Ricardo Diaz believes that Milwaukee’s Latinx community is one of the city’s greatest assets. Over the past nearly 40 years, he has served as one of its biggest advocates.

Diaz retired in May 2020 as executive director of the United Community Center after leading the agency for 17 years. He is credited with helping the nonprofit broaden its mission, expand its footprint on the south side and heighten its reputation across the city. By understanding a community’s needs and an organization’s potential, he transformed the UCC into a powerhouse organization that is one of Milwaukee’s jewels.

He credits a young man named Victor, whom he was assigned to tutor while a college student, for inspiring him to explore a career in social services. Diaz was recruited to Carroll University from Puerto Rico, where he was living at the time, and had planned to major in Spanish and physical education. Diaz met Victor during the second semester of his freshman year. The 13-year-old could only read at a second grade level and had struggled with emotional and family issues. Diaz spent time with him a few days a week at the local library to tutor and mentor him.

Working closely with Victor, Diaz said, taught him about the different issues facing the Latino community and how poverty affected families.

“It was a real eye-opening experience and changed my whole trajectory,” said Diaz, who changed his major to social work as a sophomore. “I thought I could do something to help this young man, but perhaps maybe I could also do something a bit larger.”

He helped create a volunteer tutoring program at Carroll for local Waukesha students. After graduation he became executive director of La Casa de Esperanza, a community-based organization dedicated to serving Waukesha’s low-income and Latino population.

Diaz describes himself as someone who is all about finding solutions and looking at assets, rather than deficits.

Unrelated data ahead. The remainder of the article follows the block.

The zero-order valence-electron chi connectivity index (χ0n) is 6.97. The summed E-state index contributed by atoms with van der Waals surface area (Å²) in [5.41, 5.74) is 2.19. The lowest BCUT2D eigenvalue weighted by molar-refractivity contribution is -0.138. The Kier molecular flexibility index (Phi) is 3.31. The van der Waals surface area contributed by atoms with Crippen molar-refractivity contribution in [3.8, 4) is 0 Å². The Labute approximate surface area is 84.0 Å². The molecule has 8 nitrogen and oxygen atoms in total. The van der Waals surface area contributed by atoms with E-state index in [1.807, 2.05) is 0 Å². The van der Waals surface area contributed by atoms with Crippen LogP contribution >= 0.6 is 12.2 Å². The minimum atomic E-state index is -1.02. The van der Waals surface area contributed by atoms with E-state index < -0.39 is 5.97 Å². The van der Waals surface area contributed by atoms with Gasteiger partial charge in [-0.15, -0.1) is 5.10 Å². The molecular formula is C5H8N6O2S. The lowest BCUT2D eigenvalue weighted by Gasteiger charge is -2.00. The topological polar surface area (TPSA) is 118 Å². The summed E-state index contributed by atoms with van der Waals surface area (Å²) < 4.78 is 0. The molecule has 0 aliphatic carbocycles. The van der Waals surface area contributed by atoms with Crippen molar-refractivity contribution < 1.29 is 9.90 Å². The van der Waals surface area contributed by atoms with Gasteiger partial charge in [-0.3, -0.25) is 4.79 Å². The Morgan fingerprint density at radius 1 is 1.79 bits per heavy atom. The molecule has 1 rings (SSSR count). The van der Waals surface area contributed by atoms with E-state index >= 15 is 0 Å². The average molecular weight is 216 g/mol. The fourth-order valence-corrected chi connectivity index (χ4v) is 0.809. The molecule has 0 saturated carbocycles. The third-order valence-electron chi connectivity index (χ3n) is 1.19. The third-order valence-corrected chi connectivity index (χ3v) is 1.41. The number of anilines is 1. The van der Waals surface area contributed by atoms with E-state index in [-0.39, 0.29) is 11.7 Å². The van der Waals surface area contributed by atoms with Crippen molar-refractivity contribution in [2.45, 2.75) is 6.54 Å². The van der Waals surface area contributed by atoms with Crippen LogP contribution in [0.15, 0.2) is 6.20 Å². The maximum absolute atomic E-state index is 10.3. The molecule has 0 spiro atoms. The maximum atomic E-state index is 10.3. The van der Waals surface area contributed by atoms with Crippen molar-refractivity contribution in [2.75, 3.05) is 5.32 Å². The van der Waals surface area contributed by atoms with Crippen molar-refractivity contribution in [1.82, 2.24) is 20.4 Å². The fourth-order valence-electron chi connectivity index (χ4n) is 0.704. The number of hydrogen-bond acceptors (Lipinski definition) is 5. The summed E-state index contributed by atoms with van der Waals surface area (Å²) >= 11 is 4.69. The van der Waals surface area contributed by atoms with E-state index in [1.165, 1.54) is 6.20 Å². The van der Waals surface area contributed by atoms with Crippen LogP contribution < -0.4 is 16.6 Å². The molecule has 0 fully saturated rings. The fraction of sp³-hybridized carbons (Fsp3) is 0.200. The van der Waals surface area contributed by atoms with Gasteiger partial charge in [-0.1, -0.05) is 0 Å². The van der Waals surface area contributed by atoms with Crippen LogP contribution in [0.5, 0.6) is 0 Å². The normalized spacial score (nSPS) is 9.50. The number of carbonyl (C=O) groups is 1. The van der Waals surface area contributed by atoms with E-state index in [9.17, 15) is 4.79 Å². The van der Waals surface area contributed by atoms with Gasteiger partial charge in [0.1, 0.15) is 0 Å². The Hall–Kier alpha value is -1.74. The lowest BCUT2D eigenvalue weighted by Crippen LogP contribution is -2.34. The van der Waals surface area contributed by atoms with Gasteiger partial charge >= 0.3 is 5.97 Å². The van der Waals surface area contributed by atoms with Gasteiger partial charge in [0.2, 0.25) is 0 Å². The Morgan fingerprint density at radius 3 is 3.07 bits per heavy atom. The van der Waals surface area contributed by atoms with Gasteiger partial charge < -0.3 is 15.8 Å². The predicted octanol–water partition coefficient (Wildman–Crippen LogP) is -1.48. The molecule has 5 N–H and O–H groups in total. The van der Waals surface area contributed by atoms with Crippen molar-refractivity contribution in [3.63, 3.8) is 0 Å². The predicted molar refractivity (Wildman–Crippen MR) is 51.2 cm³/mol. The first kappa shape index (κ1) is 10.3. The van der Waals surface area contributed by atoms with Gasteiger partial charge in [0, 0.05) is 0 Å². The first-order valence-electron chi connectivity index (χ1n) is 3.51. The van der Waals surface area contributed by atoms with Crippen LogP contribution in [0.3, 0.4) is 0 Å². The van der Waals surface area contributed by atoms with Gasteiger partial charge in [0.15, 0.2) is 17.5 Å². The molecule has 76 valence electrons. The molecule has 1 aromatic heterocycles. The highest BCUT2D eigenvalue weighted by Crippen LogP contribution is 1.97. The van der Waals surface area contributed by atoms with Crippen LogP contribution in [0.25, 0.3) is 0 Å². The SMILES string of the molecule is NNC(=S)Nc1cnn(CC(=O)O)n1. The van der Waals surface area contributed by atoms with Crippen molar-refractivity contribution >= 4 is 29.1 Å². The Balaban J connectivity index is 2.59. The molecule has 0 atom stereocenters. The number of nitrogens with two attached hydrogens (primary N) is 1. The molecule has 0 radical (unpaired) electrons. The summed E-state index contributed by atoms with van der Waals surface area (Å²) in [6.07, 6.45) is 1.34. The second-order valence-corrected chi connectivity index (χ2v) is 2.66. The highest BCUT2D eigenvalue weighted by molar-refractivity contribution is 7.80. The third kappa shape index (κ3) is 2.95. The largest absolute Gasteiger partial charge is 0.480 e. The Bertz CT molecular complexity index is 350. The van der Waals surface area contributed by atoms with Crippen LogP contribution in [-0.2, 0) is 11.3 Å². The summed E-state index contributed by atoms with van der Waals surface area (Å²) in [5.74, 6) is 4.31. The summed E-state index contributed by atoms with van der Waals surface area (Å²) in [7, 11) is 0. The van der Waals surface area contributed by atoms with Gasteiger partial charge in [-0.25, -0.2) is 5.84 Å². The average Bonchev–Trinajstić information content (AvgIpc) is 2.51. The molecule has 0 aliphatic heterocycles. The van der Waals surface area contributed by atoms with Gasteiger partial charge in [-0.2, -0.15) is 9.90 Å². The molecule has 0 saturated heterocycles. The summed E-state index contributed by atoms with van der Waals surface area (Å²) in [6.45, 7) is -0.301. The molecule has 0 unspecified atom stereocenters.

“Our problems are solvable,” said Diaz, who served as UCC’s executive director from 1984 to 1988, before returning to the position in 2003. “It’s a question of putting the right people in the right place to do it.”

That outlook drove his work not only in the nonprofit sector, but also the public sector, where he spent four years as Milwaukee Commissioner of City Development and executive director of the Housing Authority of the City of Milwaukee. 

Throughout his time at UCC, Diaz saw what an asset the agency could be for Milwaukee, particularly its Latinx community. The goal, he said, was to build a bridge to a middle class. More than 75 percent of the families it serves are low-income.Under his leadership, UCC became a multifaceted social service agency that serves more than 18,000 annually, from 6-week-old babies to 106-year-olds, and strengthens the community through education, homeownership, arts and culture and other programs.

In addition to the team that he worked with over the years, Diaz said he is most proud of UCC’s work toward creating an educational pipeline for the Latinx community. From its early learning academy to its public charter elementary and middle schools, UCC serves more than 1,300 students. Ninety-six percent of its students graduate high school. Eighty-five percent enroll in higher education. Four hundred students are now in college.

“There is a trust that we’ve established in the school with the parents and the community,” Diaz said. “If you go to UCC as a kid, you most likely will go to college. That kind of mindset that exists in the middle class families in the U.S. doesn’t traditionally exist in communities of color. That exists at UCC.”

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